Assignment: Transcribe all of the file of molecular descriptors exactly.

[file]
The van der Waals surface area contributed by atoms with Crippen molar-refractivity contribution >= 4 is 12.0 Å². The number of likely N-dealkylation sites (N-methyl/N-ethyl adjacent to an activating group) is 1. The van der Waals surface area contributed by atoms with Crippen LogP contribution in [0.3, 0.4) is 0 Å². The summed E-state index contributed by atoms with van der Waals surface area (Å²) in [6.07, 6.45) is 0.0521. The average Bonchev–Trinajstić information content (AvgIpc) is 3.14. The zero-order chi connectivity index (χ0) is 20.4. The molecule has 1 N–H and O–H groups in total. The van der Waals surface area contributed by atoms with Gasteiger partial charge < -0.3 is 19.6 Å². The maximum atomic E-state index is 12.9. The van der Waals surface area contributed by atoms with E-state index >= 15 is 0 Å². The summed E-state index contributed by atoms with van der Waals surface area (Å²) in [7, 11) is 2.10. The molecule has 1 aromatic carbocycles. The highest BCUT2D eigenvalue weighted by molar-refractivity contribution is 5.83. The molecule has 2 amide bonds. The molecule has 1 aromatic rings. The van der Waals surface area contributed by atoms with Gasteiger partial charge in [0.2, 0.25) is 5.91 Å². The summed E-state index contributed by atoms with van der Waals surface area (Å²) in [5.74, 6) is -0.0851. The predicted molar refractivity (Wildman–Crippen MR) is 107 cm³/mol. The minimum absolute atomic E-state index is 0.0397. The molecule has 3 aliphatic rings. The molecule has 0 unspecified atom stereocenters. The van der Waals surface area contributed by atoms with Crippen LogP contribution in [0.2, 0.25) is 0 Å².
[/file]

The van der Waals surface area contributed by atoms with Crippen molar-refractivity contribution >= 4 is 12.0 Å². The number of likely N-dealkylation sites (N-methyl/N-ethyl adjacent to an activating group) is 1. The van der Waals surface area contributed by atoms with Crippen LogP contribution in [0.3, 0.4) is 0 Å². The summed E-state index contributed by atoms with van der Waals surface area (Å²) in [6.07, 6.45) is 0.0521. The average Bonchev–Trinajstić information content (AvgIpc) is 3.14. The zero-order chi connectivity index (χ0) is 20.4. The molecule has 1 N–H and O–H groups in total. The van der Waals surface area contributed by atoms with Gasteiger partial charge < -0.3 is 19.6 Å². The maximum atomic E-state index is 12.9. The van der Waals surface area contributed by atoms with E-state index >= 15 is 0 Å². The summed E-state index contributed by atoms with van der Waals surface area (Å²) in [7, 11) is 2.10. The molecule has 1 aromatic carbocycles. The highest BCUT2D eigenvalue weighted by molar-refractivity contribution is 5.83. The molecule has 2 amide bonds. The molecule has 1 aromatic rings. The van der Waals surface area contributed by atoms with Gasteiger partial charge in [0.2, 0.25) is 5.91 Å². The summed E-state index contributed by atoms with van der Waals surface area (Å²) in [5.74, 6) is -0.0851. The predicted molar refractivity (Wildman–Crippen MR) is 107 cm³/mol. The minimum absolute atomic E-state index is 0.0397. The molecule has 3 aliphatic rings. The molecule has 0 unspecified atom stereocenters. The van der Waals surface area contributed by atoms with Crippen LogP contribution in [0.2, 0.25) is 0 Å².